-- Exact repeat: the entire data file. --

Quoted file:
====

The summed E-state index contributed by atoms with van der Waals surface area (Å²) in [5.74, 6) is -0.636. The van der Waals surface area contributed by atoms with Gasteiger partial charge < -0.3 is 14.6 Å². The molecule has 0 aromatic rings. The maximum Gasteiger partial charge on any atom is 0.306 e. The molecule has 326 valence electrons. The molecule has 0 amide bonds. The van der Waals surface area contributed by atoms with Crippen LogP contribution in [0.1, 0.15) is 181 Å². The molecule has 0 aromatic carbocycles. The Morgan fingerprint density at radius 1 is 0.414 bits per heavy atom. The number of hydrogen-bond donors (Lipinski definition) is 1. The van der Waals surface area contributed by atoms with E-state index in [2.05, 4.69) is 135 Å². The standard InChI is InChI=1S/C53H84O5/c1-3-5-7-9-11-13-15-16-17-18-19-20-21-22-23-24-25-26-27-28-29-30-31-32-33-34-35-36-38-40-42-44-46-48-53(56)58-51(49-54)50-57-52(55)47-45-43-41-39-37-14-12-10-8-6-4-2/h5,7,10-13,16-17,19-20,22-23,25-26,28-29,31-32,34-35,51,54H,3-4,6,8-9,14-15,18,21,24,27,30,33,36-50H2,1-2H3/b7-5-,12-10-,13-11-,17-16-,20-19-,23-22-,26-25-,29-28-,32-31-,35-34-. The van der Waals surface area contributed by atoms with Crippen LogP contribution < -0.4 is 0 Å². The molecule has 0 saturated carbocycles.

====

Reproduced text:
The summed E-state index contributed by atoms with van der Waals surface area (Å²) in [5.74, 6) is -0.636. The van der Waals surface area contributed by atoms with Gasteiger partial charge < -0.3 is 14.6 Å². The molecule has 0 aromatic rings. The maximum Gasteiger partial charge on any atom is 0.306 e. The molecule has 326 valence electrons. The molecule has 0 amide bonds. The van der Waals surface area contributed by atoms with Crippen LogP contribution in [0.1, 0.15) is 181 Å². The molecule has 0 aromatic carbocycles. The Morgan fingerprint density at radius 1 is 0.414 bits per heavy atom. The number of hydrogen-bond donors (Lipinski definition) is 1. The van der Waals surface area contributed by atoms with E-state index in [2.05, 4.69) is 135 Å². The standard InChI is InChI=1S/C53H84O5/c1-3-5-7-9-11-13-15-16-17-18-19-20-21-22-23-24-25-26-27-28-29-30-31-32-33-34-35-36-38-40-42-44-46-48-53(56)58-51(49-54)50-57-52(55)47-45-43-41-39-37-14-12-10-8-6-4-2/h5,7,10-13,16-17,19-20,22-23,25-26,28-29,31-32,34-35,51,54H,3-4,6,8-9,14-15,18,21,24,27,30,33,36-50H2,1-2H3/b7-5-,12-10-,13-11-,17-16-,20-19-,23-22-,26-25-,29-28-,32-31-,35-34-. The van der Waals surface area contributed by atoms with Crippen LogP contribution < -0.4 is 0 Å². The molecule has 0 saturated carbocycles.